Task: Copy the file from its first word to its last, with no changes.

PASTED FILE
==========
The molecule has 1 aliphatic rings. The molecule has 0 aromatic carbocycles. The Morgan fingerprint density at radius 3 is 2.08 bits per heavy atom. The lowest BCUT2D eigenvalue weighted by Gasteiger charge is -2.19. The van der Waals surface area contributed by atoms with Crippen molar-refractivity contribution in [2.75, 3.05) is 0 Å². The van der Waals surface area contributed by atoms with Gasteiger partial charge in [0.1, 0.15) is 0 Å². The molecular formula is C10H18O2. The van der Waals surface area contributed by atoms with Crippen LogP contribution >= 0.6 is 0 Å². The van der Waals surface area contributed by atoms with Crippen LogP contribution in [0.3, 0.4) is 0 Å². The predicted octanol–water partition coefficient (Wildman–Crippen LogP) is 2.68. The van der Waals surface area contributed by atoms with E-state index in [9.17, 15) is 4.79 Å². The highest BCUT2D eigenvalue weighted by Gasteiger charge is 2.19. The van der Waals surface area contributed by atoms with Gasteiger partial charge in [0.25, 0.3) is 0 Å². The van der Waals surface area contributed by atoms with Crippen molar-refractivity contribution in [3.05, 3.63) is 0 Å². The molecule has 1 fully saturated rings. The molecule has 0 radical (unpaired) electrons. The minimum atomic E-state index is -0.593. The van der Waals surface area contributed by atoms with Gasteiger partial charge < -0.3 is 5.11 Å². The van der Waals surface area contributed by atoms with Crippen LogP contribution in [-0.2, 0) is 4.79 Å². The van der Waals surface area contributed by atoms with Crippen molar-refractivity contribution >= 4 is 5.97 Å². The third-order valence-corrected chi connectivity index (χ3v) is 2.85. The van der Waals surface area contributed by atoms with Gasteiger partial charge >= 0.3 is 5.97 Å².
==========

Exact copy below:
The molecule has 1 aliphatic rings. The molecule has 0 aromatic carbocycles. The Morgan fingerprint density at radius 3 is 2.08 bits per heavy atom. The lowest BCUT2D eigenvalue weighted by Gasteiger charge is -2.19. The van der Waals surface area contributed by atoms with Crippen molar-refractivity contribution in [2.75, 3.05) is 0 Å². The van der Waals surface area contributed by atoms with Gasteiger partial charge in [0.1, 0.15) is 0 Å². The molecular formula is C10H18O2. The van der Waals surface area contributed by atoms with Crippen LogP contribution >= 0.6 is 0 Å². The van der Waals surface area contributed by atoms with Crippen LogP contribution in [0.3, 0.4) is 0 Å². The predicted octanol–water partition coefficient (Wildman–Crippen LogP) is 2.68. The van der Waals surface area contributed by atoms with E-state index in [9.17, 15) is 4.79 Å². The highest BCUT2D eigenvalue weighted by Gasteiger charge is 2.19. The van der Waals surface area contributed by atoms with Gasteiger partial charge in [0.25, 0.3) is 0 Å². The van der Waals surface area contributed by atoms with Crippen molar-refractivity contribution in [3.05, 3.63) is 0 Å². The molecule has 1 fully saturated rings. The molecule has 0 radical (unpaired) electrons. The minimum atomic E-state index is -0.593. The van der Waals surface area contributed by atoms with Gasteiger partial charge < -0.3 is 5.11 Å². The van der Waals surface area contributed by atoms with Crippen LogP contribution in [-0.2, 0) is 4.79 Å². The van der Waals surface area contributed by atoms with Crippen molar-refractivity contribution >= 4 is 5.97 Å². The third-order valence-corrected chi connectivity index (χ3v) is 2.85. The van der Waals surface area contributed by atoms with Gasteiger partial charge >= 0.3 is 5.97 Å².